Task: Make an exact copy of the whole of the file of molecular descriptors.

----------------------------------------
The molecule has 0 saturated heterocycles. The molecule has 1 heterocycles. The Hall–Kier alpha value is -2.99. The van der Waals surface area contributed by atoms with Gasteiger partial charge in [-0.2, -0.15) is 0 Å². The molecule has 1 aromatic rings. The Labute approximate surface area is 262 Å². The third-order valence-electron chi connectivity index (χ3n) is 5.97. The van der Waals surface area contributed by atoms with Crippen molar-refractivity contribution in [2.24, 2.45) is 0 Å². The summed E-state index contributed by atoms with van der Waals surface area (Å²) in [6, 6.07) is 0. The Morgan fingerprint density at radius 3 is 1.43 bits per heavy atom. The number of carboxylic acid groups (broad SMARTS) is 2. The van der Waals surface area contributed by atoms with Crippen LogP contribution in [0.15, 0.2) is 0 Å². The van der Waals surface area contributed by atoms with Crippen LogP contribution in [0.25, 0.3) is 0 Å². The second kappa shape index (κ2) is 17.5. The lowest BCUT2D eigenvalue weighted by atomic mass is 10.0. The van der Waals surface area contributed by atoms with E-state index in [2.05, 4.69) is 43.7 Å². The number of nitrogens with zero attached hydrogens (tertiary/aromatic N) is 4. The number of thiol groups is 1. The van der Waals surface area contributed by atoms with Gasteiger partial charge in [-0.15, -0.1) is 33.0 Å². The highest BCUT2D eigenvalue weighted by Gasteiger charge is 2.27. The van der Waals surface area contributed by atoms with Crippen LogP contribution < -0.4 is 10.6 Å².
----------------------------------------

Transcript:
The molecule has 0 saturated heterocycles. The molecule has 1 heterocycles. The Hall–Kier alpha value is -2.99. The van der Waals surface area contributed by atoms with Gasteiger partial charge in [-0.2, -0.15) is 0 Å². The molecule has 1 aromatic rings. The Labute approximate surface area is 262 Å². The third-order valence-electron chi connectivity index (χ3n) is 5.97. The van der Waals surface area contributed by atoms with Crippen molar-refractivity contribution in [2.24, 2.45) is 0 Å². The summed E-state index contributed by atoms with van der Waals surface area (Å²) in [6, 6.07) is 0. The Morgan fingerprint density at radius 3 is 1.43 bits per heavy atom. The number of carboxylic acid groups (broad SMARTS) is 2. The van der Waals surface area contributed by atoms with Crippen LogP contribution in [0.15, 0.2) is 0 Å². The van der Waals surface area contributed by atoms with Crippen LogP contribution in [0.25, 0.3) is 0 Å². The second kappa shape index (κ2) is 17.5. The lowest BCUT2D eigenvalue weighted by atomic mass is 10.0. The van der Waals surface area contributed by atoms with E-state index in [2.05, 4.69) is 43.7 Å². The number of nitrogens with zero attached hydrogens (tertiary/aromatic N) is 4. The number of thiol groups is 1. The van der Waals surface area contributed by atoms with Gasteiger partial charge in [-0.15, -0.1) is 33.0 Å². The highest BCUT2D eigenvalue weighted by Gasteiger charge is 2.27. The van der Waals surface area contributed by atoms with Crippen LogP contribution < -0.4 is 10.6 Å².